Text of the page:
I enter feeling a little tired and drained, but the staff begins to refill me physically and emotionally just as they do for the guests.

It starts with the physical – a soup dinner – then we get into the emotional: stories from guests.

  • A father, who has a seven-year-old and a three-year-old staying with him here, shares his gratitude for this place. He’s had good jobs and he’s finishing his master’s degree, but his wife’s mental health trauma and the challenges of their oldest child’s autism made him and his children homeless.
  • Two women similar in age and circumstance tell how they never imagined homelessness. Yet, when widowed, family greed and poor-paying careers landed them here. Sadly, these women represent a growing demographic of Sioux Falls’ homelessness.
  • A younger woman, once homeless and a guest, now lives independently and will begin a job at Bishop Dudley, also a growing but more encouraging demographic.

Unfortunately, not all these stories end happily. This shelter bursts at the seams every night, and the root cause rests in mental illness masked with alcohol and drug use. Still, we must take solace in the small victories. They bring hope, even though we all know hope is not a strategy.

Our community needs a strategy.

The Bishop Dudley Hospitality House and other shelters can help with the immediate needs – food, warmth, and a place to sleep – but we must put our heads and hearts together for a long-term solution for these citizens who maneuver the complicated and difficult path of poverty.

I suppose this is where I should tell you how I go outside, roll out my sleeping bag, put my head on the pillow, and stare at the top of the box all night, bothered by the cold, the noise of my neighbors, and pondering how to fix the problem. That’s not my story. I experience a surprisingly good night’s sleep, and like so many of the tenants indoors, I get up the next day and go to work.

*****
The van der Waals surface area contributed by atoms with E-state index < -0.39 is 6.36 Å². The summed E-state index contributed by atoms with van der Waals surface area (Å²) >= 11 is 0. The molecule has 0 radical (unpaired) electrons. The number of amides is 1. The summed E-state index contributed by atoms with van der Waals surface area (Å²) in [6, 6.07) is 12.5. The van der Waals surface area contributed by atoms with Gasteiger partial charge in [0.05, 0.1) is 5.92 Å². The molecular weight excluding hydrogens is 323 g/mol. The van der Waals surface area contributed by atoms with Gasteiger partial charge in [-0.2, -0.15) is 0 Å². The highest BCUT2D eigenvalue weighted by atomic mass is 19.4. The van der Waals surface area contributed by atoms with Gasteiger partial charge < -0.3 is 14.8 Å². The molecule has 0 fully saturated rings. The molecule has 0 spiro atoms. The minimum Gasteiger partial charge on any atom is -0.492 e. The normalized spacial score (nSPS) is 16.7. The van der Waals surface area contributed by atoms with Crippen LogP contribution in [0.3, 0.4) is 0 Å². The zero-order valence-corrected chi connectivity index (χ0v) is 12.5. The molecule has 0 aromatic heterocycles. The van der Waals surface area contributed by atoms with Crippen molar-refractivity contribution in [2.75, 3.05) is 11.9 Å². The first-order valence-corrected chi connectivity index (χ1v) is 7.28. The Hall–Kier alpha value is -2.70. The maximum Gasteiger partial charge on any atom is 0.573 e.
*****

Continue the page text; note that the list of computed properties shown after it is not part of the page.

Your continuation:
I can’t … we can’t … just let this routine repeat and only pay attention to the problem when temperatures plummet. These citizens and the people who care for them need all of us to think regularly about a permanent, sustainable solution. This city, which prides itself on quality of life, needs to make that accessible for all.

Vernon & Madeline Shield
Vernon & Madeline Shield


As a community, we owe much to the brave, hopeful souls who work at the Bishop Dudley Hospitality House. On a personal note, I’m especially proud of their fearless leader and my long-time friend, Madeline Shields.

Like me, Madeline didn’t grow up with much money. We met in college at SDSU in the journalism department and matured professionally as reporters at KELO-TV, creating a strong bond that remains today. She pivoted, using her excellent storytelling skills to help people in poverty, first at The Banquet and now as executive director of the Bishop Dudley Hospitality House. Her empathy and skill in dealing with a challenged population amazes me. She does the work many of us can’t imagine. So, I humbly ask that the rest of us pitch in however we can. Volunteering, checking the shelter’s Amazon Wishlist, or donating cash, no matter how small, can make a difference when put in the capable hands of someone like Madeline and her team.